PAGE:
We’re excited to announce that we have partnered with Raconteur to publish a report on the 'Future of E-Commerce' in The Times.
This 16-28 page report highlights trends and innovations in ecommerce to The Times readership of 1.05 million and a national circulation of 408,000 copies. The Times is a leading newspaper in the UK reaching a key audience of C-suite, investors, business leaders and decision-makers.
Download the full 28 page report via the form below to reveal the latest ecommerce trends and innovations:
A preview of eCommerce Expo's Director Graeme Howe's opinion piece, available in the Future of Ecommerce Report:
“Customer engagement is not only about collecting data. It is also about connecting emotionally and ensuring that your brand resonates”
After all the projections and forecasts for the ecommerce industry, how did the 12-months trajectory really pan out? We have all experienced additional lockdowns and restrictions, refashioning life as we knew it.
The high street closed and reopened. Black Friday boosted the fatigued economy with the all-encompassing Boxing Day and January sales following in tow. After a long winter, the green shoots became visible again as we eased into a gradual reopening of businesses, with the UK vaccine rollout building momentum. To put it frankly, the past 12 months have been a whirlwind for retailers.
The ability for businesses to plan with any degree of certainty has just not been possible. Many companies have had to adapt and, with the closure of traditional channels, reinvent their business models by responding to short-term market fluctuations, putting longer term planning on hold.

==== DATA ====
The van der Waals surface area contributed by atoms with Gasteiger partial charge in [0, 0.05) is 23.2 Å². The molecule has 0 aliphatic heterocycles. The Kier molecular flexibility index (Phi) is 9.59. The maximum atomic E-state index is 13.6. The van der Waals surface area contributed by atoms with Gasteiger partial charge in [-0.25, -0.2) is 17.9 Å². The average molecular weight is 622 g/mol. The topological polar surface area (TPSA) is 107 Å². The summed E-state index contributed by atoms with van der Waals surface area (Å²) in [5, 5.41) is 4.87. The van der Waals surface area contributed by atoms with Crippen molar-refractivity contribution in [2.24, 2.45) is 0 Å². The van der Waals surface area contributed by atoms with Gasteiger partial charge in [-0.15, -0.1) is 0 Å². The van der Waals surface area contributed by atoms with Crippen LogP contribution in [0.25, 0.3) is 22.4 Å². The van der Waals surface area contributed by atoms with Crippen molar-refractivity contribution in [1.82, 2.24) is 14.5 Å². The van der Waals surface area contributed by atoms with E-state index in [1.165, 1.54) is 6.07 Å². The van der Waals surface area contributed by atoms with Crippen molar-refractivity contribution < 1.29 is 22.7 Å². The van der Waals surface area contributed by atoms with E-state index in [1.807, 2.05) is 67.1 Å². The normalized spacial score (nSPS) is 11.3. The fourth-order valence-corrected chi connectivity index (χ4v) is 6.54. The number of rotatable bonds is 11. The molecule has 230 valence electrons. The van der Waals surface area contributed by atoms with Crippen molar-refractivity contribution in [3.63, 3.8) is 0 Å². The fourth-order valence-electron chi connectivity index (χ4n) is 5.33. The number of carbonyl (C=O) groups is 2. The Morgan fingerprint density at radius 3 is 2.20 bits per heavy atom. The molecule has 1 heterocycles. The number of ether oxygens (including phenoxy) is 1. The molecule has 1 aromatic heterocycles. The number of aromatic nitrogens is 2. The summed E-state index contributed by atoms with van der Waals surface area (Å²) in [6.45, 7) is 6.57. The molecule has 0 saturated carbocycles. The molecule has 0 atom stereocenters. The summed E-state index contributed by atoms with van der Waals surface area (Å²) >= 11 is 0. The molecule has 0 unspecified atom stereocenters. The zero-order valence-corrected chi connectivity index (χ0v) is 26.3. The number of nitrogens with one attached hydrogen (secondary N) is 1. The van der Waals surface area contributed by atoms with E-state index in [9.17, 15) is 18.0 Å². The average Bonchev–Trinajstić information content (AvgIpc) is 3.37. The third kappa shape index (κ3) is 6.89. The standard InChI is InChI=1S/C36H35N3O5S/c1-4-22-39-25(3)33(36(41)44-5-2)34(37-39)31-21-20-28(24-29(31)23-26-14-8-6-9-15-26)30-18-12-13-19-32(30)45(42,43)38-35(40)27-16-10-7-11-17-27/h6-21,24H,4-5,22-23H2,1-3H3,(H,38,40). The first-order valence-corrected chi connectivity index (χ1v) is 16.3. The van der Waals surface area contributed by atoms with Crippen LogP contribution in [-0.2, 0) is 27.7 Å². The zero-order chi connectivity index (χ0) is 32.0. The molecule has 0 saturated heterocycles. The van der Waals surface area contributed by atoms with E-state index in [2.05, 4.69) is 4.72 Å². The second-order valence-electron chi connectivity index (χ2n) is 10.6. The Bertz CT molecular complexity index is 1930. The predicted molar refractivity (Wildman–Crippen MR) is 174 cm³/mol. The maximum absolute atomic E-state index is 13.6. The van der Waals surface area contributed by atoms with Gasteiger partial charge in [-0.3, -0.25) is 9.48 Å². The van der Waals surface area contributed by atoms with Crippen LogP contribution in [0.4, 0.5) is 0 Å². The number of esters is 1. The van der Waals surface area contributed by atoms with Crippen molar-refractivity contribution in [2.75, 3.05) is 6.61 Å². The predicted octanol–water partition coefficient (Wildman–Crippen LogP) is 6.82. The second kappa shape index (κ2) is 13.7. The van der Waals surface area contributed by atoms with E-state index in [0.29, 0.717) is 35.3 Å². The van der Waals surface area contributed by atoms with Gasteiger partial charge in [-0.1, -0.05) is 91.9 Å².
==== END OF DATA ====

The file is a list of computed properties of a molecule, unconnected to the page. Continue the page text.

Consumer buying habits shifted, dictated by which Covid restrictions were in place. The move to online has affected the high street with many household names disappearing and subsumed to online models. The only constant is change.
Some would argue that parts of this were already happening, with Covid simply catalysing the irreversible move towards digital (although the situation is probably far more complex than that). For most businesses, keeping one’s head above water has been the priority. I believe that this will continue throughout the year as we edge toward some semblance of normality.
So, what can businesses do to secure their future and plan for growth? They need to know their customers. Customer experience, engagement, retention and growth has to
be the way forward. From pure-play or multichannel retailers to B2B players, ensuring that businesses are customer-centric with fantastic overall experiences will give greater opportunities for success.
The ability to predict trends, forecast stock and optimise community engagement on companies’ chosen channels will shock-proof their longer-term business plans. The rise of direct-to-consumer is not only about increasing profit by cutting out the middleman. It is also about understanding customers and using the intelligence gleaned from them to ensure that businesses are not wholly reliant on less impactful channels to market.
Knowing customers’ requirements better will enable businesses to predict product demands, satisfy fulfilment requirements and forecast new short-term trends. With the rise of marketplaces, the growth of mobile and social commerce, and the evolution of voice search functionality, customer interactions between these channels and the role they play in purchases will be the holy grail.
Customers expect certain levels of personalisation and a seamless buying experience. They think not about channels but about how easy it was to buy the product. With the rise of ecommerce comes increased competition, with more and more companies fighting for market share. Building that customer relationship and developing a unique digital offering will be the battleground, with sustainable offerings the winning formation.
This macro trend is already influencing buying habits. The ability to demonstrate your green credentials to customers and adjusting product lines to meet these demands will be a key differentiator in the future.
Overall, customer engagement is not only about collecting data in order to predict what products you offer. It is also about connecting emotionally and ensuring that your brand resonates at every touchpoint available to you.
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